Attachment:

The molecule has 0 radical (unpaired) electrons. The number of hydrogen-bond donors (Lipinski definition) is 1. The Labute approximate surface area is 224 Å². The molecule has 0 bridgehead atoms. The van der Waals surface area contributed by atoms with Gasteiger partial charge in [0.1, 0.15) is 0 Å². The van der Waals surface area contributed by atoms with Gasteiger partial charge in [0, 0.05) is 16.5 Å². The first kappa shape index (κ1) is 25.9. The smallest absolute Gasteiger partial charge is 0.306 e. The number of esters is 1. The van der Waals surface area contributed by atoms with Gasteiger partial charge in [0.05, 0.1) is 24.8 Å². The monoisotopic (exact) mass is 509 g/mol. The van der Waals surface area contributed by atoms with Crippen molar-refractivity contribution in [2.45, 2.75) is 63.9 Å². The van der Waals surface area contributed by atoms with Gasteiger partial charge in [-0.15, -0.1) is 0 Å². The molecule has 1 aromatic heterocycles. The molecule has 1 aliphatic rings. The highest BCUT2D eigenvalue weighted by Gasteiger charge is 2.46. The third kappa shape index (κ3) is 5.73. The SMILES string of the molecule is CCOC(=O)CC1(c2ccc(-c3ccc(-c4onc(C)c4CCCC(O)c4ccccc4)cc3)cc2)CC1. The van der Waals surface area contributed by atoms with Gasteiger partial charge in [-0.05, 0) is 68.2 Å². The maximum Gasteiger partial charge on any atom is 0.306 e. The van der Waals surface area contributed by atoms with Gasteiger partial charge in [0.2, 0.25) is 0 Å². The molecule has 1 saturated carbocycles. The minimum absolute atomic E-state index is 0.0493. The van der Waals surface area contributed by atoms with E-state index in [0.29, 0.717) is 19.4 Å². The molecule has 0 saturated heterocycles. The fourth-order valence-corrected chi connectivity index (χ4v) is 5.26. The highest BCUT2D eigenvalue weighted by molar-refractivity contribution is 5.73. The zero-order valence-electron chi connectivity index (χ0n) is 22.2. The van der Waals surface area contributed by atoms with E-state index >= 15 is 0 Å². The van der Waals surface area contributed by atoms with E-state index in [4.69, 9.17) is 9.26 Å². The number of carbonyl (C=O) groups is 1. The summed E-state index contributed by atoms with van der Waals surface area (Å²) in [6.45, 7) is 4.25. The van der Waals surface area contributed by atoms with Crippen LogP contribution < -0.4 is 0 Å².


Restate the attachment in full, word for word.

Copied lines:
The molecule has 0 radical (unpaired) electrons. The number of hydrogen-bond donors (Lipinski definition) is 1. The Labute approximate surface area is 224 Å². The molecule has 0 bridgehead atoms. The van der Waals surface area contributed by atoms with Gasteiger partial charge in [0.1, 0.15) is 0 Å². The van der Waals surface area contributed by atoms with Gasteiger partial charge in [0, 0.05) is 16.5 Å². The first kappa shape index (κ1) is 25.9. The smallest absolute Gasteiger partial charge is 0.306 e. The number of esters is 1. The van der Waals surface area contributed by atoms with Gasteiger partial charge in [0.05, 0.1) is 24.8 Å². The monoisotopic (exact) mass is 509 g/mol. The van der Waals surface area contributed by atoms with Crippen molar-refractivity contribution in [2.45, 2.75) is 63.9 Å². The van der Waals surface area contributed by atoms with Gasteiger partial charge in [-0.15, -0.1) is 0 Å². The molecule has 1 aromatic heterocycles. The molecule has 1 aliphatic rings. The highest BCUT2D eigenvalue weighted by Gasteiger charge is 2.46. The third kappa shape index (κ3) is 5.73. The SMILES string of the molecule is CCOC(=O)CC1(c2ccc(-c3ccc(-c4onc(C)c4CCCC(O)c4ccccc4)cc3)cc2)CC1. The van der Waals surface area contributed by atoms with Gasteiger partial charge in [-0.05, 0) is 68.2 Å². The maximum Gasteiger partial charge on any atom is 0.306 e. The van der Waals surface area contributed by atoms with Gasteiger partial charge in [0.2, 0.25) is 0 Å². The molecule has 1 saturated carbocycles. The minimum absolute atomic E-state index is 0.0493. The van der Waals surface area contributed by atoms with E-state index in [0.29, 0.717) is 19.4 Å². The molecule has 0 saturated heterocycles. The fourth-order valence-corrected chi connectivity index (χ4v) is 5.26. The highest BCUT2D eigenvalue weighted by molar-refractivity contribution is 5.73. The zero-order valence-electron chi connectivity index (χ0n) is 22.2. The van der Waals surface area contributed by atoms with E-state index >= 15 is 0 Å². The van der Waals surface area contributed by atoms with E-state index in [4.69, 9.17) is 9.26 Å². The number of carbonyl (C=O) groups is 1. The summed E-state index contributed by atoms with van der Waals surface area (Å²) in [6.45, 7) is 4.25. The van der Waals surface area contributed by atoms with Crippen LogP contribution < -0.4 is 0 Å².